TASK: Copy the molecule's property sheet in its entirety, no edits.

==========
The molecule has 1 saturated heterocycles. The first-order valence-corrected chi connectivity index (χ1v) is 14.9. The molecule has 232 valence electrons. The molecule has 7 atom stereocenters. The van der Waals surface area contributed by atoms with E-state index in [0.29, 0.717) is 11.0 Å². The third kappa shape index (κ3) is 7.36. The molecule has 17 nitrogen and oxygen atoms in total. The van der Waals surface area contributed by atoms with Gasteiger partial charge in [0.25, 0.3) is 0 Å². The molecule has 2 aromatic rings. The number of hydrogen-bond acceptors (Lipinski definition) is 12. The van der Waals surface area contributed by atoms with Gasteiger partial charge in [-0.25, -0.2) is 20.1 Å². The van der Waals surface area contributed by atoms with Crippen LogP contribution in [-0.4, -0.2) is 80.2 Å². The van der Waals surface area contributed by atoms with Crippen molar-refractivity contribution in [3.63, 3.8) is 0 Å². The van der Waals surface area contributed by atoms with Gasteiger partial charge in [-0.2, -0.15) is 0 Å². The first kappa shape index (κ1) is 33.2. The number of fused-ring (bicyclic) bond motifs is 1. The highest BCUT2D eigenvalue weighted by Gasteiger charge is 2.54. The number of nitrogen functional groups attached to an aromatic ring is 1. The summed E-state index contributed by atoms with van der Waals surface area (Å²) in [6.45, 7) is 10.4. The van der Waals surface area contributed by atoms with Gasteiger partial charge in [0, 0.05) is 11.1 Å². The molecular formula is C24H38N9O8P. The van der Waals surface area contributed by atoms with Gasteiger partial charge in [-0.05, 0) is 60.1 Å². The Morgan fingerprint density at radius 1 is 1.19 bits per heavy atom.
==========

The molecule has 1 saturated heterocycles. The first-order valence-corrected chi connectivity index (χ1v) is 14.9. The molecule has 232 valence electrons. The molecule has 7 atom stereocenters. The van der Waals surface area contributed by atoms with E-state index in [0.29, 0.717) is 11.0 Å². The third kappa shape index (κ3) is 7.36. The molecule has 17 nitrogen and oxygen atoms in total. The van der Waals surface area contributed by atoms with Gasteiger partial charge in [0.25, 0.3) is 0 Å². The molecule has 2 aromatic rings. The number of hydrogen-bond acceptors (Lipinski definition) is 12. The van der Waals surface area contributed by atoms with Gasteiger partial charge in [-0.25, -0.2) is 20.1 Å². The van der Waals surface area contributed by atoms with Crippen LogP contribution in [-0.4, -0.2) is 80.2 Å². The van der Waals surface area contributed by atoms with Crippen molar-refractivity contribution in [3.63, 3.8) is 0 Å². The van der Waals surface area contributed by atoms with Gasteiger partial charge in [-0.2, -0.15) is 0 Å². The first kappa shape index (κ1) is 33.2. The number of fused-ring (bicyclic) bond motifs is 1. The highest BCUT2D eigenvalue weighted by Gasteiger charge is 2.54. The number of nitrogen functional groups attached to an aromatic ring is 1. The summed E-state index contributed by atoms with van der Waals surface area (Å²) in [6.45, 7) is 10.4. The van der Waals surface area contributed by atoms with Gasteiger partial charge in [0, 0.05) is 11.1 Å². The molecular formula is C24H38N9O8P. The van der Waals surface area contributed by atoms with Gasteiger partial charge in [-0.05, 0) is 60.1 Å². The Morgan fingerprint density at radius 1 is 1.19 bits per heavy atom.